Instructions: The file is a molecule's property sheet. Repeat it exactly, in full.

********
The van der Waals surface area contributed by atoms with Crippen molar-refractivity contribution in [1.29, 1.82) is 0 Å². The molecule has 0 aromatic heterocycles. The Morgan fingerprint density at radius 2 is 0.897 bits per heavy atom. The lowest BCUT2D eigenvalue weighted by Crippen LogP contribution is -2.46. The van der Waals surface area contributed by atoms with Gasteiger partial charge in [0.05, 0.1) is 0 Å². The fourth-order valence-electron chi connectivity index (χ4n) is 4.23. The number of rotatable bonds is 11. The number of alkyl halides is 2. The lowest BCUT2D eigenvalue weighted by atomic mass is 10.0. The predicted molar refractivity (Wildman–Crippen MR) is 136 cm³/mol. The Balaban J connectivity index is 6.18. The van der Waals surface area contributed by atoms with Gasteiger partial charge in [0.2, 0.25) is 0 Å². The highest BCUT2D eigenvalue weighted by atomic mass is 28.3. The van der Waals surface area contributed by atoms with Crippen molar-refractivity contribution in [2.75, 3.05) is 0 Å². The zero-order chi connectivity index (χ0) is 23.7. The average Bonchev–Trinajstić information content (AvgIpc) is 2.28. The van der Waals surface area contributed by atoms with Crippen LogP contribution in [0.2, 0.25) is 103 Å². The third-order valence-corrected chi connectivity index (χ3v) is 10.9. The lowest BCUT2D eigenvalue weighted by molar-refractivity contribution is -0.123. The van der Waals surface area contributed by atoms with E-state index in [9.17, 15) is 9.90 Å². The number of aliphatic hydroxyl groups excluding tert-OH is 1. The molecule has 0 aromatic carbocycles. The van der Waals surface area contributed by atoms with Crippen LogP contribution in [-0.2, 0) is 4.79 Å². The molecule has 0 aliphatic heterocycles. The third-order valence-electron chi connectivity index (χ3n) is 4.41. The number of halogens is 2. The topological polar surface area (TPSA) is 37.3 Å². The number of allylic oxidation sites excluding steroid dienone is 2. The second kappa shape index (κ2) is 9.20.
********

The van der Waals surface area contributed by atoms with Crippen molar-refractivity contribution in [1.29, 1.82) is 0 Å². The molecule has 0 aromatic heterocycles. The Morgan fingerprint density at radius 2 is 0.897 bits per heavy atom. The lowest BCUT2D eigenvalue weighted by Crippen LogP contribution is -2.46. The van der Waals surface area contributed by atoms with Gasteiger partial charge in [0.05, 0.1) is 0 Å². The fourth-order valence-electron chi connectivity index (χ4n) is 4.23. The number of rotatable bonds is 11. The number of alkyl halides is 2. The lowest BCUT2D eigenvalue weighted by atomic mass is 10.0. The predicted molar refractivity (Wildman–Crippen MR) is 136 cm³/mol. The Balaban J connectivity index is 6.18. The van der Waals surface area contributed by atoms with Gasteiger partial charge in [0.2, 0.25) is 0 Å². The highest BCUT2D eigenvalue weighted by atomic mass is 28.3. The van der Waals surface area contributed by atoms with Crippen molar-refractivity contribution in [2.75, 3.05) is 0 Å². The zero-order chi connectivity index (χ0) is 23.7. The average Bonchev–Trinajstić information content (AvgIpc) is 2.28. The van der Waals surface area contributed by atoms with Crippen LogP contribution in [0.2, 0.25) is 103 Å². The third-order valence-corrected chi connectivity index (χ3v) is 10.9. The lowest BCUT2D eigenvalue weighted by molar-refractivity contribution is -0.123. The van der Waals surface area contributed by atoms with E-state index in [9.17, 15) is 9.90 Å². The number of aliphatic hydroxyl groups excluding tert-OH is 1. The molecule has 0 aromatic carbocycles. The van der Waals surface area contributed by atoms with Crippen LogP contribution in [-0.2, 0) is 4.79 Å². The molecule has 0 aliphatic heterocycles. The third-order valence-electron chi connectivity index (χ3n) is 4.41. The number of halogens is 2. The topological polar surface area (TPSA) is 37.3 Å². The number of allylic oxidation sites excluding steroid dienone is 2. The second kappa shape index (κ2) is 9.20.